Effects of chronic physical pain on empathy (Paperback)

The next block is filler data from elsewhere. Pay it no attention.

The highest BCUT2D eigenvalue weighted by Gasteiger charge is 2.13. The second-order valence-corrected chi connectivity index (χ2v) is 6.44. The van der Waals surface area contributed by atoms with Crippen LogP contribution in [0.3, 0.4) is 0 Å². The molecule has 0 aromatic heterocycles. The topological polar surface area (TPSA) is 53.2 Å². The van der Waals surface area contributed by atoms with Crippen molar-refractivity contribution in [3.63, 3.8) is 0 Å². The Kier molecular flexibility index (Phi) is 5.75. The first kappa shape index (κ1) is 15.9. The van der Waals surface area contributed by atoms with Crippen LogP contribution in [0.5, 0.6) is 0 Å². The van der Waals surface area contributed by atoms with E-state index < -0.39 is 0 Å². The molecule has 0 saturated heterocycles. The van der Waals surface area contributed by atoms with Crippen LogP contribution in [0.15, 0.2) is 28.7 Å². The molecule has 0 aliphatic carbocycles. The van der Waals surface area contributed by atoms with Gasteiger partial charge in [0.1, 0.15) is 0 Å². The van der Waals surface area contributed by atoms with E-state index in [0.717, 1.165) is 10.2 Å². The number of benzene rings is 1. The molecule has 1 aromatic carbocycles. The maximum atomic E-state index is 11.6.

Acute pain and chronic pain are conditions affecting millions of people worldwide. Acute pain is a normal physiological response associated with tissue damage that lasts upward of three to six months (Carr & Goudas, 1999). It is short duration and gradually resolves as the injured tissue heals. Examples of acute pain include a sprained ankle or small paper cut. Chronic pain is any pain that persists after an injury has healed, lasts longer than three to six months; can become worse over time; and can reoccur intermittently (Carr & Goudas, 1999). Examples of conditions that cause chronic pain are constant migraines, arthritis, and fibromyalgia. Chronic pain is a major health problem and one of the most common reasons people seek medical care (Johannes, Le, Zhou, Johnston & Dworkin, 2010), and is prevalent among one-third of the U.S. adult population. Furthermore, studies have shown that the prevalence of chronic pain is higher for females than males, that pain increases with age, and that lower socioeconomic status (SES) is typically associated with more pain (Johannes et al., 2010).